"As every year on November 11, nationalists and neo-fascists from various organizations are planning a march through the streets of Warsaw. We do not want the supporters of xenophobic and racist ideology, who proudly refer to the pre-war organizations of openly fascist sympathies, to again pass through the capital. Remembering the past, we believe that the growing national movement must be opposed. For two years now, we have been trying to block this march. We will stop it only if there will be many of us.

We are a group of different people and organizations. We share an idea of resistance against fascism. We are planning a demonstration on the route of the fascist march. We want to physically block it. We will use our civil rights. We invite all residents of Warsaw and all who want to come to Warsaw, to take part in active opposition to the fascists. We look forward to your participation in the preparations, to your arrival to Warsaw on time and at the place proposed by us. We hope you to prepare banners and inform friends about our activities. We count on your presence".

If it's also important for you take part and tell your friends!

People gather in Krakowskie Przedmieście close to św. Anna church at 13.30.

We want no fascism in Poland and anywhere else!

4 lis 2010

Akcja "Znicz" - The "Candle" Action

Every year during the first days of November there is lot of car accidents. Poles kill themselves on the roads all year but in this specific time you can see how dangerous is to use a car in Poland. A lot of policemen monitor the roads and control cars in the akcja "Znicz" but the statistics are far from optimistic. It's not getting better.

What are the reasons?

1) Bad roads. Of course a lot of kilometres of highways have been built but it's still not enough. In my opinion new roads will be too expensive for an average driver. Local roads are dark and often have no signs.

2) Foolhardiness. In Poland abiding by the road rules is still considered as stupid. How can you do 50 km/h in the city? 110 km/h on the highway? Ridiculous. Drivers are always in a hurry. Besides they have better and better cars so why not show off?

3) Alcohol. Embarrasing. This year during the All Saints weekend 1880 drunk drivers were caught. So many years of promotion the sobriety, severe penalties (above 0,5 per mille of alcohol in blood may be punished by 2 years of imprisonment) and the results are poor.

In Poland you can have 0,19 per mille, 0,2 is punished. Our neighbours choose the more strict option, in Belarus, Czech Republic, Lithuania, Slovakia and Ukraine only 0,00 is possible!

I can only add BE CAREFUL!

3 lis 2010

1st and 2nd of November

The 1st of November is the All Saints' Day (Wszystkich Świętych). Although it's a Christian holiday I have never seen anybody recalling the saints in Poland. During the PRL times when all the Catholic holidays were replaced by secular traditions the 1st of November was named the Day of the Dead (Święto/Dzień Zmarłych). It was a successful change because now on the 1st Poles think of these who are gone. It's far more important then the 2nd which is the All Souls' Day (Dzień Zaduszny = Zaduszki). It's also a day off work and the most congested day on the Polish roads. All the country goes to cemeteries which is quite unusual in Europe. Don't plan any trips on the 1st of November because you will stuck. This year it was better because we had 3 days to visit all the cemeteries.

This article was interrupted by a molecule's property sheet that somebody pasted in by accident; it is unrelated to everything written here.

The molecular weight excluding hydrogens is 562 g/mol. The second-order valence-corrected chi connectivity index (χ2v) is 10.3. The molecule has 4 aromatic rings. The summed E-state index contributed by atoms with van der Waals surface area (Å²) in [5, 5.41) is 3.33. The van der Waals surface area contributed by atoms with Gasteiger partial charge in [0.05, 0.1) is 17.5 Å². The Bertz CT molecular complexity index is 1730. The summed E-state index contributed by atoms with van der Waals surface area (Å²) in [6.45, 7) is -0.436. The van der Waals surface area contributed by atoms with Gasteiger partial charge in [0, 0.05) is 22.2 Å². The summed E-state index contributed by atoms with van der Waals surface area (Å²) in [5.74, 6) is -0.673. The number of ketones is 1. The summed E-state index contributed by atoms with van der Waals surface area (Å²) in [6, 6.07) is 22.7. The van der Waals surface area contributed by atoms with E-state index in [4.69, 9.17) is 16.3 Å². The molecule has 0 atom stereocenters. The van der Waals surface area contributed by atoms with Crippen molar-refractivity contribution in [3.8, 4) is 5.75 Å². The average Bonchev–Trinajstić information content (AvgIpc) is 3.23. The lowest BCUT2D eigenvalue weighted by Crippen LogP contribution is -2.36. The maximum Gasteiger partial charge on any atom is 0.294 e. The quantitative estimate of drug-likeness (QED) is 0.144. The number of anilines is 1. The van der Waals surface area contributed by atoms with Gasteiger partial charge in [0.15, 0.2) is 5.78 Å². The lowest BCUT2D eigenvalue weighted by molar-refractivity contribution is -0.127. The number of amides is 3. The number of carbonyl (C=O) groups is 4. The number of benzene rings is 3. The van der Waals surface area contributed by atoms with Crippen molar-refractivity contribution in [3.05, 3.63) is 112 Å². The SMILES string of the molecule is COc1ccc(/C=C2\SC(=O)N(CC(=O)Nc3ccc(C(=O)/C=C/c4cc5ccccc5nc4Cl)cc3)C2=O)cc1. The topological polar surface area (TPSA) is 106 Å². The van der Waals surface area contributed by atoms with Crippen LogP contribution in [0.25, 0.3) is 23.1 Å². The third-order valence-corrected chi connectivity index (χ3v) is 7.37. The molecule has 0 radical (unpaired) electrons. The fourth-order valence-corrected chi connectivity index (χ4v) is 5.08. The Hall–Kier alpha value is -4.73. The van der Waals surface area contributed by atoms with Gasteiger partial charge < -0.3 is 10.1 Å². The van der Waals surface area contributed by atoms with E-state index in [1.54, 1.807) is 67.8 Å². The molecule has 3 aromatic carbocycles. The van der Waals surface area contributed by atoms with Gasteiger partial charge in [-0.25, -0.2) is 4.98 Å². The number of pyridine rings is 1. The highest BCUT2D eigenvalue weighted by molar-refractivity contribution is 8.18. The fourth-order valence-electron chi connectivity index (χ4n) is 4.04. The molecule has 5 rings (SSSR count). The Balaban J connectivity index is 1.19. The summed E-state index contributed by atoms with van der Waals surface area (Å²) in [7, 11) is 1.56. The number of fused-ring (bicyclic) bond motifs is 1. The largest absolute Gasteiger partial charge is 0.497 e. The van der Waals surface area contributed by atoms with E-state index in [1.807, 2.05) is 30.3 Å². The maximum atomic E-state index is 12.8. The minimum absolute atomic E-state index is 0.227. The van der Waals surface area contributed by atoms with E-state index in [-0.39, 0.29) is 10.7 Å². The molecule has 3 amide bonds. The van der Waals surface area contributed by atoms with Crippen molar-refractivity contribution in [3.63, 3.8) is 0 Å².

What you find there it's really amazing:) Of course many different lights (znicze). The trends change every year. You can choose from a wide range of shapes and colours. A lot of kitsch.

I prefer the simplest and cheapest.

Poles adore decorating graves. Sometimes it's really too much - you shouldn't do it in order to impress your neighbours. Flowers are also important.

You can think that it's weird but I really love going to the cemetery. Even just for a walk. I'm not a Catholic so I don't feel the obligation. In fact it has nothing to do with the Christianity. In the old pagan times Slavs and Balts commemorated the dead by feast rituals. In the Polish-Lithuanian Commonwealth this tradition was taken over by the Christian All Souls' Day. Poles remember it because Adam Mickiewicz wrote the great drama called "Dziady". It's an obligatory text for every Polish pupil so I should present it in the separate note.

I recommend you to visit a Polish cemetery on the 1st or 2nd of November in the evening. It's magical and yes - romantic. There's a light on every grave (even if there's nobody to come strangers will put it) and graves of famous people or tragical events are almost burning. If you live in Warsaw go and see Powązki, beautiful.

26 paź 2010

Book guide part 5.

"Swego nie znacie... czyli Polska oczami obcokrajowców", Judyta Fibiger

You don't know yours but you praise others... A myth or not - Poles don't appreciate what they have? This little book was written in order to show Poles what foreigners who chose Poland as their home appreciate in our country and culture. It consists of 35 short interviews with special women and men from around the world. They represent different professions and have different experience. They also prove that it's possible to speak Polish:) Good pictures, nice to read, I recommend. It should be translated into English and distributed for example during Euro 2012, it could be a great promotion for Poland.

19 paź 2010